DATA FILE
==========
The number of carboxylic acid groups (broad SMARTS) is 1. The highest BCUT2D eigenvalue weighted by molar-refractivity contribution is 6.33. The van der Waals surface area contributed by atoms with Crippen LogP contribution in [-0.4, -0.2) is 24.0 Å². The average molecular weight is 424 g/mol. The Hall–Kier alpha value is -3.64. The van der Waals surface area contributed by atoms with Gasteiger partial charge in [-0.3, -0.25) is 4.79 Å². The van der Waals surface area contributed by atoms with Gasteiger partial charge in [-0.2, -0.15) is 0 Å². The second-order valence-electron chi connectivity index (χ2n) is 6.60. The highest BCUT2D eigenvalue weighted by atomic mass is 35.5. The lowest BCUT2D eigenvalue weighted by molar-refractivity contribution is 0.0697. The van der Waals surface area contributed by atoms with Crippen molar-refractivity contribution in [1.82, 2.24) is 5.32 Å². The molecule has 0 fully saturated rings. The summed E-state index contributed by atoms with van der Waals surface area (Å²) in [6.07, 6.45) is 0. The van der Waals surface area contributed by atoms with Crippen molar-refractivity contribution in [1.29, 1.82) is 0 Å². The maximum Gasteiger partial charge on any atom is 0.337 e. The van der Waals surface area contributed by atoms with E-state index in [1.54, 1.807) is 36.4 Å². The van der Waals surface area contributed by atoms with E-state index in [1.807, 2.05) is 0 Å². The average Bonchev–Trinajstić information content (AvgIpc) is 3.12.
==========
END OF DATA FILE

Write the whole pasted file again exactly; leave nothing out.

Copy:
The number of carboxylic acid groups (broad SMARTS) is 1. The highest BCUT2D eigenvalue weighted by molar-refractivity contribution is 6.33. The van der Waals surface area contributed by atoms with Crippen LogP contribution in [-0.4, -0.2) is 24.0 Å². The average molecular weight is 424 g/mol. The Hall–Kier alpha value is -3.64. The van der Waals surface area contributed by atoms with Gasteiger partial charge in [-0.3, -0.25) is 4.79 Å². The van der Waals surface area contributed by atoms with Gasteiger partial charge in [-0.2, -0.15) is 0 Å². The second-order valence-electron chi connectivity index (χ2n) is 6.60. The highest BCUT2D eigenvalue weighted by atomic mass is 35.5. The lowest BCUT2D eigenvalue weighted by molar-refractivity contribution is 0.0697. The van der Waals surface area contributed by atoms with Crippen molar-refractivity contribution in [1.82, 2.24) is 5.32 Å². The molecule has 0 fully saturated rings. The summed E-state index contributed by atoms with van der Waals surface area (Å²) in [6.07, 6.45) is 0. The van der Waals surface area contributed by atoms with Crippen molar-refractivity contribution in [1.29, 1.82) is 0 Å². The maximum Gasteiger partial charge on any atom is 0.337 e. The van der Waals surface area contributed by atoms with E-state index in [1.54, 1.807) is 36.4 Å². The van der Waals surface area contributed by atoms with E-state index in [1.807, 2.05) is 0 Å². The average Bonchev–Trinajstić information content (AvgIpc) is 3.12.